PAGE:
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Illicit Antiquities in the Museum

The aim of the project Illicit Antiquities in the Museum is to explore ways to study illicit antiquities in museums. Illicit antiquities are objects with a tainted acquisition history, meaning illegally excavated, illegally exported out of their country of origin, and/or traded illegally on the art market. Due to the special character of the antiquities market, illicit antiquities transform into commodities during the process of changing hands and they end as museum objects or collector’s items. In recent years, more and more classical archaeological museum objects have, however, been identified as illicit antiquities when evidence of a tainted acquisition history appeared. The number is growing, as is the number of such objects returned to their countries of origin. These antiquities are products of criminal activities, but they are not criminal in themselves. They are important part of the evidence in criminological research. But can they also be used in future archaeological research on the past without sanctioning the criminal activities that they represent in the present?

The key research question in this project is how to study illicit antiquities and connect them to contextual archaeological research. Per definition, illicit antiquities have lost their archaeological context. The hypothesis of this project is that by investigating the illicit trade and the looting of sites and combining this with knowledge from legal excavations and research on contexts, it will be possible to recontextualise a large amount of objects that have been deprived of their cultural historical meaning through looting. It must be emphasised, that this project is not an attempt to find ways to legitimise looting and illegal trafficking in antiquities. On the contrary, it is a daring attempt to openly explore ways to actively pursue full disclosure of collection and research histories in order to prevent museums and scholars ignoring this aspect in future research.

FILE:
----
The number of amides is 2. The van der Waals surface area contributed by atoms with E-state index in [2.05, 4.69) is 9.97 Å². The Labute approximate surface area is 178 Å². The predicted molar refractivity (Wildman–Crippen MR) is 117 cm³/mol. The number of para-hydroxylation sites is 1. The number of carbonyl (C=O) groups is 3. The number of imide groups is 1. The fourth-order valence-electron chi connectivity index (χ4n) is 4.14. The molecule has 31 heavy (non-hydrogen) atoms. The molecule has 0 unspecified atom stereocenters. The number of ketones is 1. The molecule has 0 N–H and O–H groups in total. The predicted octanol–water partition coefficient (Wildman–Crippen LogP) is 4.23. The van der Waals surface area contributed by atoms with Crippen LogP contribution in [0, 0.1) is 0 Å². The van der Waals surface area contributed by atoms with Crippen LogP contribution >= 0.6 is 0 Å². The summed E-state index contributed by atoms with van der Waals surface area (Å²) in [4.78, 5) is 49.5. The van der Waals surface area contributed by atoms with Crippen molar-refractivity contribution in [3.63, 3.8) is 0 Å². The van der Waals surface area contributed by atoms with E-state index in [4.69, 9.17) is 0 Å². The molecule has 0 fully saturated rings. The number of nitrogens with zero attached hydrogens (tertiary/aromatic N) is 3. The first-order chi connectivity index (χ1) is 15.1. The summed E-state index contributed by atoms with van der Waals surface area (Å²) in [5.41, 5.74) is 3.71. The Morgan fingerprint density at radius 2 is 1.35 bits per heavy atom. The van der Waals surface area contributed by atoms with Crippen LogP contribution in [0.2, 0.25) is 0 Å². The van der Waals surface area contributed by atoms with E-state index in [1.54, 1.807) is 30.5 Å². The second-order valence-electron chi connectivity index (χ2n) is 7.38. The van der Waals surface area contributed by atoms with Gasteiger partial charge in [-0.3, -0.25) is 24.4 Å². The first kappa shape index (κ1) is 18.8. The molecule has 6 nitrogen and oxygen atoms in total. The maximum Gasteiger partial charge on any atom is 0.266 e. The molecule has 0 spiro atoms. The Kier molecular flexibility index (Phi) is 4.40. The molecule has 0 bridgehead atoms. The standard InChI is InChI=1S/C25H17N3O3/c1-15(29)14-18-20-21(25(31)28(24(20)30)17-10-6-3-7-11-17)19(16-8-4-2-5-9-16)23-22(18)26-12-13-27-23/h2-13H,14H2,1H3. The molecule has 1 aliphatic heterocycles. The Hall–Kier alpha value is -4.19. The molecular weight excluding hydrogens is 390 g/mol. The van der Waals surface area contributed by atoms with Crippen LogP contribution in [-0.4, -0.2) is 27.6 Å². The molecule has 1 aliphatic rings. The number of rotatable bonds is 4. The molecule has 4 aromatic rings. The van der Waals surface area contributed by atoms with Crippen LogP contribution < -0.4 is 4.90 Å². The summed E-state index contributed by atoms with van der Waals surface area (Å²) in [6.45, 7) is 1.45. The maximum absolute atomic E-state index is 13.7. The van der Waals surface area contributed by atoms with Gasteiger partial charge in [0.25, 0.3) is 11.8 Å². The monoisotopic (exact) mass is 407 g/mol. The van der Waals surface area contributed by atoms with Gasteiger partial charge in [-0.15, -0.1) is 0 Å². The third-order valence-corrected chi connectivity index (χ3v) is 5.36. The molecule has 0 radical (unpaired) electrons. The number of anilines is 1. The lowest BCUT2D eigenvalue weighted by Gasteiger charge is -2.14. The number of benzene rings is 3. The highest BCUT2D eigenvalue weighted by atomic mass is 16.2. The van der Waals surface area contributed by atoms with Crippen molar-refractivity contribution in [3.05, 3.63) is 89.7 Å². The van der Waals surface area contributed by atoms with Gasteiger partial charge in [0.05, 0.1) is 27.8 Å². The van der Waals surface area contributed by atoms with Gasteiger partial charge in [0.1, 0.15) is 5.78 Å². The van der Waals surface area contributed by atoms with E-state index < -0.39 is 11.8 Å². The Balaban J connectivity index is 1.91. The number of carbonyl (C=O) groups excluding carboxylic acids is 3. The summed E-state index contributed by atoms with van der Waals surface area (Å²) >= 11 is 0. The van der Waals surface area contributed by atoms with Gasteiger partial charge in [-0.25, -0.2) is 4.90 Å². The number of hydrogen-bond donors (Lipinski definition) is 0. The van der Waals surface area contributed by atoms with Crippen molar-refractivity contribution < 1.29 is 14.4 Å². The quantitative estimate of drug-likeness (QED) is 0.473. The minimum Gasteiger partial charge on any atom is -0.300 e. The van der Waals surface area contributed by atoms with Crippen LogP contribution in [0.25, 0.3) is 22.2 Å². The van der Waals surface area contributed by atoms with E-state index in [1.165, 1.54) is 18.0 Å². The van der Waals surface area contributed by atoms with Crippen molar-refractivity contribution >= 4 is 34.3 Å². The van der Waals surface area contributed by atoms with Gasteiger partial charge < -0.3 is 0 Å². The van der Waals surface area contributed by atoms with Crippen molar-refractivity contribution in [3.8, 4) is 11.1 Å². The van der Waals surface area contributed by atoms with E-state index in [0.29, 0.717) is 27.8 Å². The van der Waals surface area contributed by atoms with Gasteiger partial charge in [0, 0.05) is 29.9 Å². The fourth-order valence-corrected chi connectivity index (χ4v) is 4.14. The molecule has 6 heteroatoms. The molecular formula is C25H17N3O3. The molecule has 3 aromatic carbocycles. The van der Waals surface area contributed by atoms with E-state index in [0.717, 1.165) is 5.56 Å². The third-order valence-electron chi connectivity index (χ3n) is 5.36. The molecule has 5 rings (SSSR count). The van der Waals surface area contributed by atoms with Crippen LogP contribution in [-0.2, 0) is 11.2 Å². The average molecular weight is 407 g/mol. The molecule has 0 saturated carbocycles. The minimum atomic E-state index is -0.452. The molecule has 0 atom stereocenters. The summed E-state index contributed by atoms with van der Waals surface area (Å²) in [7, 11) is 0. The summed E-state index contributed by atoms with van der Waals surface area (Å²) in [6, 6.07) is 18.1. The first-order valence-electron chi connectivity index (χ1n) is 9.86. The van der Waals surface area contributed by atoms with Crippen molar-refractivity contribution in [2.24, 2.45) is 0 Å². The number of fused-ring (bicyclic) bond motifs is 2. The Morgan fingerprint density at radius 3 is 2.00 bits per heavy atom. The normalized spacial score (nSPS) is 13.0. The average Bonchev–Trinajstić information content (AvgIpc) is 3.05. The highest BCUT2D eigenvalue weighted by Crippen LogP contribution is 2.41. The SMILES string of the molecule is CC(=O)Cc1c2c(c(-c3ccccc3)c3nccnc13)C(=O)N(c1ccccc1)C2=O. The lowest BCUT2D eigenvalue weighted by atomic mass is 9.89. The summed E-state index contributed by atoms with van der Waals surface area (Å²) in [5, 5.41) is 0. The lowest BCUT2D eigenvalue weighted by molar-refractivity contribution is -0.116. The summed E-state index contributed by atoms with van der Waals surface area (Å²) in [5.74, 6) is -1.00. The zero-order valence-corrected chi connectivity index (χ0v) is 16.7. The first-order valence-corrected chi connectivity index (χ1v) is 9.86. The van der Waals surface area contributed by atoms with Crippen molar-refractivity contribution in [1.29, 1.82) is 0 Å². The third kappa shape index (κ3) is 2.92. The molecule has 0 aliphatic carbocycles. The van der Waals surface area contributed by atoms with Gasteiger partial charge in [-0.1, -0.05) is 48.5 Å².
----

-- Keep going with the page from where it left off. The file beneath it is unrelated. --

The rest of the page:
This project takes the concepts of contextualisation and object life-histories as essential theoretical frameworks. Contextualisation is not only defining an archaeological find spot, but recognising that objects move through different contexts during a lifetime. Hodder & Hutson underline the dialectic role between object and subject: the object in itself is mute, speaking only through the interpreter. In this way, contextualisation is continuously constructed in a dynamic process where past and present cannot be separated but must be seen as timeless. This is investigated through object biographies as object life-histories. The object biography traditionally covers the birth, life, and death of an object, with death traditionally defined as the end of use in the past, whereas object life-history is frequently used in studies looking at the macro-scale objectives covering entire groups of objects. In the current project, biographical studies of selected objects begin with the period after recovery: the modern history of the museum object as a precondition to study the meaning and function in Antiquity.

Methodology: Apulian red-figure pottery as case study
The project investigate the case of Apulian red-figure pottery through the study of a large group of fragments found in the antiquities dealer Robin Symes’ warehouse in Geneva has been made available for study through a long term deposit at the Museum of Ancient Art and Archaeology, Aarhus University, by the Italian Ministry of Culture. The fragments provide a unique opportunity to investigate the processes of transformation. Because the illicit fragments have been confiscated and repatriated, they are an ethically ‘safe’ case to study in order to understand the routes of the market, establish object life-histories, and work with different methods of recontextualising them. The project uses this case study to analyse three different methods of connecting the material to the archaeological area where they presumably were illegally excavated. Each method is explored in the three subprojects respectively: